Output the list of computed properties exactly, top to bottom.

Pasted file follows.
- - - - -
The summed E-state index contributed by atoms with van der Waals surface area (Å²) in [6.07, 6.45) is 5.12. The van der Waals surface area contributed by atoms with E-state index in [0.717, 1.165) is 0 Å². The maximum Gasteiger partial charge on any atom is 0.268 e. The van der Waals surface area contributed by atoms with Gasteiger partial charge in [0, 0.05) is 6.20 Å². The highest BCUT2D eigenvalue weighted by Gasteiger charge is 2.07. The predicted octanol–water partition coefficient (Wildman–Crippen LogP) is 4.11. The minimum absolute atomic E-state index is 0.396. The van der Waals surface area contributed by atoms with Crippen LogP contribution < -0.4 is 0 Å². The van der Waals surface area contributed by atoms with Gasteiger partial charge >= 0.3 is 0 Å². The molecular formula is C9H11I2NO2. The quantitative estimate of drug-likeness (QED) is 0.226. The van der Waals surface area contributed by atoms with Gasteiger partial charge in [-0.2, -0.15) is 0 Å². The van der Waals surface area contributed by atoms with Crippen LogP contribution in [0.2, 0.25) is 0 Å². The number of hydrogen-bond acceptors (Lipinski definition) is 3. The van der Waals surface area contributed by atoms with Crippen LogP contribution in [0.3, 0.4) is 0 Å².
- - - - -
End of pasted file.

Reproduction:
The summed E-state index contributed by atoms with van der Waals surface area (Å²) in [6.07, 6.45) is 5.12. The van der Waals surface area contributed by atoms with E-state index in [0.717, 1.165) is 0 Å². The maximum Gasteiger partial charge on any atom is 0.268 e. The van der Waals surface area contributed by atoms with Gasteiger partial charge in [0, 0.05) is 6.20 Å². The highest BCUT2D eigenvalue weighted by Gasteiger charge is 2.07. The predicted octanol–water partition coefficient (Wildman–Crippen LogP) is 4.11. The minimum absolute atomic E-state index is 0.396. The van der Waals surface area contributed by atoms with Crippen LogP contribution < -0.4 is 0 Å². The van der Waals surface area contributed by atoms with Gasteiger partial charge >= 0.3 is 0 Å². The molecular formula is C9H11I2NO2. The quantitative estimate of drug-likeness (QED) is 0.226. The van der Waals surface area contributed by atoms with Gasteiger partial charge in [-0.2, -0.15) is 0 Å². The van der Waals surface area contributed by atoms with Crippen LogP contribution in [0.2, 0.25) is 0 Å². The number of hydrogen-bond acceptors (Lipinski definition) is 3. The van der Waals surface area contributed by atoms with Crippen LogP contribution in [0.3, 0.4) is 0 Å².